Previously, we authored an essay on the benefits of community college architecture programs; now, let’s discuss the actual path of becoming an architect with attending a community college.

First, let’s learn the degree paths of becoming an architect; below is a more detailed description of the degrees needed to become an architect but further below are the basics.

  • Bachelor of Architecture (B.Arch.): an undergraduate five-year degree for students coming directly from high school;
  • Pre-Professional Bachelor of Science (B.S.) and Master of Architecture (M.Arch.): Pre-professional degrees are four-year degrees that prepare candidates for pursuing a professional degree.
  • Undergraduate Degrees (B.A./B.S.) in Disciplines other than Architecture and Master of Architecture (M.Arch.): available for candidates with an undergraduate degree in a field other than architecture (i.e., English, etc.).
  • Doctor of Architecture (D.Arch.): available only at the University of Hawaii. The program consists of a four-year pre-professional degree plus three years of graduate study

Now, let’s share the Path of the Community College.

While your eventual goal will be to obtain a NAAB-accredited professional degree, you may wish to consider starting your path at a community college.  Some community college programs have articulation agreements with programs at four-year institutions allowing a seamless transition. In addition, the cost of a community college education is MUCH less than one at a university.

From the earlier essay — Benefits of Attending a Community College Architecture Program by David Freeman AIA, Program Chair, Architecture and Construction Technology at Dutchess Community College:

Community colleges provide a perfect opportunity to diversify the profession.  Diversity defines the community college experience with a 60% diverse student body. The average cost of a community college is $2400 per semester.  Attending a community college program is an ideal pathway to learn, to grow and to discover the profession.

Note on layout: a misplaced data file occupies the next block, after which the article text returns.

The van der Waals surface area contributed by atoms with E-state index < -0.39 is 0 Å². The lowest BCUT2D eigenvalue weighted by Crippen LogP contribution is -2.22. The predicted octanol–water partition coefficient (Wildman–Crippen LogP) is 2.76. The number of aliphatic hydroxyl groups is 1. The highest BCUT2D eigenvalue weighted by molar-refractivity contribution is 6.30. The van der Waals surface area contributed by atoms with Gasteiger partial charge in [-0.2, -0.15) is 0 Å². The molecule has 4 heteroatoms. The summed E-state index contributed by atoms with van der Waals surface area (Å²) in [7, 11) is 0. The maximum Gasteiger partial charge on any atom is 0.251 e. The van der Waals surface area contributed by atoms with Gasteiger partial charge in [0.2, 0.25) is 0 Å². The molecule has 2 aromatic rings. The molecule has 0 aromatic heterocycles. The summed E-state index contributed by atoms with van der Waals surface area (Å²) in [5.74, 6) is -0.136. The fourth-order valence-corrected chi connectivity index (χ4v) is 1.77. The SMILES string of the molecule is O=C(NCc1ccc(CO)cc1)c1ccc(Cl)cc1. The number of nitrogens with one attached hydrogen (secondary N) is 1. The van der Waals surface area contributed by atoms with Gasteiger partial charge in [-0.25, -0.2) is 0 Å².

According to NAAB, there are 168 architecture programs: 112 of them are Master of Architecture degrees, 54 are Bachelor of Architecture, and one is a Doctor of Architecture. There are 122+ Community Colleges with Architecture programs according to CCCAP (Coalition of Community College Architecture Programs).

NAAB Accreditation has embraced community colleges as a partner in architectural education.  In addition, ACSA recently launched ACSA Transfer Toolkit: Best Practices for Facilitating Community College Transfer.

In the past, the path of the Community College has been challenging.  As a student in a community college the program in which you are pursuing may NOT be completely transferable to an accredited architecture program.  In most instances, general education courses will transfer but not architecture courses especially design courses.  Regardless, you are suggested to talk calculus if possible.

Some community college programs do have articulation agreements with NAAB accredited programs; as is possible, connect with these programs to ease the process of transfer.  Keep track of the courses you take and their syllabi.  If you take architecture courses, be sure to keep coursework and compile it via a portfolio.


Coalition of Community College Architecture Program

ACSA – Community College Programs

A compilation of U.S. and Canadian institutions offering two-year degrees in architecture.  This information was collected from the National Center for Educational Statistics (NCES) and The Society for the Study of Architecture in Canada.

National Architectural Accrediting Board





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